Slicers are fairly simple geometrical programs. CAM is MUCH MORE complex.
The CAM you’re seeing here is… primitive to say the least compared to High Speed Machining and more than 3 axes. The software to handle high end CAM is wickedly complex and in a somewhat limited market.
CAM is not just about geometry, it’s about materials, physics, lubrication and cooling, finishes that are accurate/precise to tiny factions of an inch, adapting to power and torque curves and many other things.
Advanced CAM - like High Speed Machining - are beyond what a human can handle - dozens of factors being solved in parallel and constantly adjsuted. Multi-axis - in trivial conditions - is human solvable but serious machining is now way beyond what a human can do (at least in reasonable time).
By-the-by real businesses cannot afford to deal with a product that is buggy or cannot be supported quickly. They are willing to pay to get what they need. Even to the point of $$$… because they get what works for them at a cost they are happy with. In many shops, a $15K (or even $30K) CAD/CAM package makes perfect sense - it saves many minutes of machining time per piece, makes tools last longer and produces finer finishes. They can call and get someone who understand complex machining details and get things fixed quickly.
Shops that have invested decades of learning and training do not simply jump to the latest and greatest neat package. They can easily go out of business if they did. Training and ensuring there are no bugs in their work flows is SERIOUSLY COMPLEX. They stick with what they know and what works for them.
The cost of a package isn’t a simple inducement, even if it is 10X cheaper. They have work to do. The software packages know this and the “lock in” - due to complexity, support, FUD, specialized strategies - slows changes.
I’ve got many thousands of $ invested in CAD and CAM programs, packages I’ve used for years. I’m not about to jump until I THINK I see something that may work at a price significantly less than what I pay per year to keep what I know inside and out running AND I can afford to spend weeks and months trying out my old projects AND am satisfied that the quality is there. PAIN… it’s got to be worth it.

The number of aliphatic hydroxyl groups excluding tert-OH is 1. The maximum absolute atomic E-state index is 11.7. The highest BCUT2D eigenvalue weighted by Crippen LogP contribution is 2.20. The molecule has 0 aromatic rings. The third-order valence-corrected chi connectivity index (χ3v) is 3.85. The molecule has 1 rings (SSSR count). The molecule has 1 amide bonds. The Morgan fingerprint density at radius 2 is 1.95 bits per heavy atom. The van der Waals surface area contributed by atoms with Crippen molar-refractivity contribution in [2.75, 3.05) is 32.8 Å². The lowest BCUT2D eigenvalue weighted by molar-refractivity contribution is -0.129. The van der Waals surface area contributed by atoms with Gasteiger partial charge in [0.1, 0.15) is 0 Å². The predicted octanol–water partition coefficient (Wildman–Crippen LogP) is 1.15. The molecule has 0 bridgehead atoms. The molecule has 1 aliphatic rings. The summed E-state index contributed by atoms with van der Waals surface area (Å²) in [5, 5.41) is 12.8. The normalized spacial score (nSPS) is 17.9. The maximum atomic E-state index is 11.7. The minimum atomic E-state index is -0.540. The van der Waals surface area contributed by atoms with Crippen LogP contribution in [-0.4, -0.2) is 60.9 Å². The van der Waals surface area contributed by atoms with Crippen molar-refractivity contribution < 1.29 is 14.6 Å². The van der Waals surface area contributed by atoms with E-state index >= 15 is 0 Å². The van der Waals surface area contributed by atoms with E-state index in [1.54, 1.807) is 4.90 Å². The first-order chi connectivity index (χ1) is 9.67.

Much of the CNC market is 2.5D and this is well served with many packages (e.g. Carbide Create, Vectric Cut2D/VCarvePro, SheetCAM, CamBam) - at low cost - even for professional shops (e.g. wood working). There is some open source too.
MeshCAM is essentially a 3D CAM program…
The home market and small CNC machines added amazing hardware at accessible prices; the software is largely unchanged. MeshCAM - and the Nomad - are one of the first successful efforts to try and bring the software quality at prices appropriate to the home and small CNC market.
Open source efforts to do CAM have largely been limited to the simple stuff. Limited users and no reason to cooperate. Companies have spent decades perfecting their software and only recently started to deal with the reality of the WEB, small machines, serious numbers of users with limited budgets and so on (e.g. Fusion 360).
IMHO, the 3D printing craze siphoned off a great deal of the talent that was in or heading to CAM and those efforts have taken a back seat. I do hope this all changes, especially as people are discovering that the low end 3D printers are limited, especially in finish quality and durability (things are improving though).
Over time, we’ll see things “loosen up” but it’s not going to happen for a bit. Fusion 360 is SUPERB and a fine example of where things should head. It’s way below what I can use - it lacks 4 and 5 axis machining along with many of the machining strategies I expect - but it’s getting close QUICKLY. I highly recommend that you take a look… I’m pretty sure you’ll be very happy (after you get over the learning curve).